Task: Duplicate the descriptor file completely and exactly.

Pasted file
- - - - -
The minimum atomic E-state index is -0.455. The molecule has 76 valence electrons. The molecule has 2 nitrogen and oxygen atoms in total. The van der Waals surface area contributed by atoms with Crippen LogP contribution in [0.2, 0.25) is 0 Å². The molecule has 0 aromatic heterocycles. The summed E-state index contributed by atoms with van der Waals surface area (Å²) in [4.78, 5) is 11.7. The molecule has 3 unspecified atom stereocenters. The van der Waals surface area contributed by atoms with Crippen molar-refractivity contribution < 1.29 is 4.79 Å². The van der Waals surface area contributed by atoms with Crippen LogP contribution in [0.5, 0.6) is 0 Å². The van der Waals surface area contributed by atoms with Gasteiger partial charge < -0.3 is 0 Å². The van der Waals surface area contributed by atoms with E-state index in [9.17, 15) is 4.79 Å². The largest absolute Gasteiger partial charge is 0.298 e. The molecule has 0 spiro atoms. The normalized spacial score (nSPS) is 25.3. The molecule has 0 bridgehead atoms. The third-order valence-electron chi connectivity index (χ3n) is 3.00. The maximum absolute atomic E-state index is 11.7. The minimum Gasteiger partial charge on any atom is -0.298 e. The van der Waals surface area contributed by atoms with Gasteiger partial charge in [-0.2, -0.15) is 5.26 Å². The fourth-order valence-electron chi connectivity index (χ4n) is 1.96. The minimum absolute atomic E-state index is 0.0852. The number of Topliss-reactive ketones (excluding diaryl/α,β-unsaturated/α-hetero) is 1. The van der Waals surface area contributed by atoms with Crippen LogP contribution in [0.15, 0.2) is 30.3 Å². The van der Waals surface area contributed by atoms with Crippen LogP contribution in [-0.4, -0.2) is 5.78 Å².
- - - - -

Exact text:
The minimum atomic E-state index is -0.455. The molecule has 76 valence electrons. The molecule has 2 nitrogen and oxygen atoms in total. The van der Waals surface area contributed by atoms with Crippen LogP contribution in [0.2, 0.25) is 0 Å². The molecule has 0 aromatic heterocycles. The summed E-state index contributed by atoms with van der Waals surface area (Å²) in [4.78, 5) is 11.7. The molecule has 3 unspecified atom stereocenters. The van der Waals surface area contributed by atoms with Crippen molar-refractivity contribution < 1.29 is 4.79 Å². The van der Waals surface area contributed by atoms with Crippen LogP contribution in [0.5, 0.6) is 0 Å². The van der Waals surface area contributed by atoms with Gasteiger partial charge < -0.3 is 0 Å². The van der Waals surface area contributed by atoms with E-state index in [9.17, 15) is 4.79 Å². The largest absolute Gasteiger partial charge is 0.298 e. The molecule has 0 spiro atoms. The normalized spacial score (nSPS) is 25.3. The molecule has 0 bridgehead atoms. The third-order valence-electron chi connectivity index (χ3n) is 3.00. The maximum absolute atomic E-state index is 11.7. The minimum Gasteiger partial charge on any atom is -0.298 e. The van der Waals surface area contributed by atoms with Gasteiger partial charge in [-0.2, -0.15) is 5.26 Å². The fourth-order valence-electron chi connectivity index (χ4n) is 1.96. The minimum absolute atomic E-state index is 0.0852. The number of Topliss-reactive ketones (excluding diaryl/α,β-unsaturated/α-hetero) is 1. The van der Waals surface area contributed by atoms with Crippen LogP contribution in [0.15, 0.2) is 30.3 Å². The van der Waals surface area contributed by atoms with Crippen LogP contribution in [-0.4, -0.2) is 5.78 Å².